Where passengers reach their final destination three hours or more after the scheduled arrival time, they may claim fixed compensation from the airline, unless the delay is caused by extraordinary circumstances

EU law1 provides that, if their flights are cancelled, passengers may receive fixed compensation amounting to between €250 and €600. In the judgment in Sturgeon and Others2, the Court of Justice found that passengers whose flights are delayed may be treated the same way as those whose flights are cancelled as regards their right to compensation. Thus, the Court held that if passengers reach their final destination three hours or more after the arrival time originally scheduled, they may claim fixed compensation from the airline, unless the delay is caused by extraordinary circumstances.

The Amtsgericht Köln (Local Court, Cologne) and the High Court of Justice (England and Wales) seek clarification concerning the scope of the judgment in Sturgeon and Others. In the first case (C-581/10), the German Court is hearing a dispute between passengers and the airline Lufthansa concerning the delay to the passengers’ flight of more than 24 hours in relation to the original schedule. In the second case (C-629/10), TUI Travel, British Airways, easyJet Airline and the International Air Transport Association (IATA) have brought proceedings before the United Kingdom Courts following the Civil Aviation Authority’s refusal of their request not to impose on them an obligation to compensate passengers whose flights are delayed. That independent regulator, responsible for enforcing aviation regulation in the United Kingdom, had stated that it was bound to give effect to the ruling in Sturgeon and Others.

By its judgment today, the Court confirms its interpretation of EU law in the judgment in Sturgeon and Others. It reiterates that the principle of equal treatment requires that passengers whose flights are delayed and those whose flights are cancelled ‘at the very last moment’ must be regarded as being in comparable situations as regards the application of their right to compensation, because those passengers suffer similar inconvenience, namely, a loss of time.

Since passengers whose flights are cancelled are entitled to compensation where their loss of time is equal to or in excess of three hours, the Court finds that passengers whose flights are delayed may also rely on that right where, on account of a delay to their flight, they suffer the same loss of time, that is, where they reach their final destination three hours or more after the arrival time originally scheduled by the air carrier.

Nevertheless, in adopting Regulation No 261/2004, the EU legislature was seeking to strike a balance between the interests of air passengers and those of air carriers. Accordingly, such a delay does not entitle passengers to compensation if the air carrier can prove that the long delay is caused by extraordinary circumstances which could not have been avoided even if ll reasonable measures had been taken, namely circumstances beyond the actual control of the air carrier.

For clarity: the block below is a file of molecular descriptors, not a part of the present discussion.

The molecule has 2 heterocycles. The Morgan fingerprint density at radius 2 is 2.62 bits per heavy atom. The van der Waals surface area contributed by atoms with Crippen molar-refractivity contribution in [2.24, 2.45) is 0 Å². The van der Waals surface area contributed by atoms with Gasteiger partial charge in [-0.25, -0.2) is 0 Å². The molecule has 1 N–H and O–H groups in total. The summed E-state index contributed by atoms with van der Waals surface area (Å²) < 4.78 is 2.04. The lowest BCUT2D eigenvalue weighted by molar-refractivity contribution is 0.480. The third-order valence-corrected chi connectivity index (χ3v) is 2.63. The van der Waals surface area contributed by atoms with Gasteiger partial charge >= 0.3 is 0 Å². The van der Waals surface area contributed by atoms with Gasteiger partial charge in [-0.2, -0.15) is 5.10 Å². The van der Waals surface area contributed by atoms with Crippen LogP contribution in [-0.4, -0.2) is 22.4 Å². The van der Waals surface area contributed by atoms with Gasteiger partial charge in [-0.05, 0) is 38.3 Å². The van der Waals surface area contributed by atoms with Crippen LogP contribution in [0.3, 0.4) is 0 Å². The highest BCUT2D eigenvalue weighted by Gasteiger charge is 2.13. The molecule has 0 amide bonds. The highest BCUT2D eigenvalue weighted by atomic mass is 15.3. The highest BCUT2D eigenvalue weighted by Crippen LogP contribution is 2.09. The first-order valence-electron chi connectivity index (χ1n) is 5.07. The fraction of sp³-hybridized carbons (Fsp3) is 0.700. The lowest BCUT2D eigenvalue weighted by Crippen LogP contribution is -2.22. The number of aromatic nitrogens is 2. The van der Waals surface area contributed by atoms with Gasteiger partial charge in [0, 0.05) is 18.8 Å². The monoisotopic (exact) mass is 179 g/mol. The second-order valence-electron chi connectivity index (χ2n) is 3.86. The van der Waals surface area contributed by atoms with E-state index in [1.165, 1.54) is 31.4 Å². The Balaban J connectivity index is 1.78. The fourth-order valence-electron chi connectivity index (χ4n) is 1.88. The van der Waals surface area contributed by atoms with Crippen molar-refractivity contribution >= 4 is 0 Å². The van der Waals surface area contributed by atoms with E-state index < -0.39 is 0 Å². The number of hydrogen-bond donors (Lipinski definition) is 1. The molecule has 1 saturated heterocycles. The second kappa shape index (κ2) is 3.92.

The Court also finds that the requirement to compensate passengers whose flights are delayed is compatible with the Montreal Convention3. In that connection, the Court finds that the loss of time inherent in a flight delay constitutes an inconvenience which is not governed by the Montreal Convention. Consequently, the obligation to compensate passengers whose flights are delayed falls outside the scope of that convention, but remains additional to the system for damages laid down by it.

Next, the Court holds that that obligation is also compatible with the principle of legal certainty according to which passengers and air carriers must know precisely the respective scope of their rights and obligations.

In addition, the Court makes clear that the requirement to compensate passengers whose flights are delayed is consistent with the principle of proportionality, according to which measures adopted by EU institutions must not exceed the limits of what is appropriate and necessary in order to attain the legitimate objectives pursued by the legislation in question, and the disadvantages caused must not be disproportionate to the aims pursued. In that connection, the Court notes that the obligation to pay compensation does not concern every delay, but only long delays. Moreover, airlines are not obliged to pay compensation if they can prove that the cancellation or long delay is caused by extraordinary circumstances.

Lastly, the Court considered the requests from the airlines concerned to limit the temporal effect of its ruling. Those airlines submit that EU law cannot be relied upon as the basis for claims by passengers for compensation in respect of flights which have been the subject of delay prior to the date of delivery of the present judgment, except as regards passengers who had already brought court proceedings for such compensation as of the date of the judgment.

In that regard, the Court answers that there is no need to limit the temporal effects of the present judgment.

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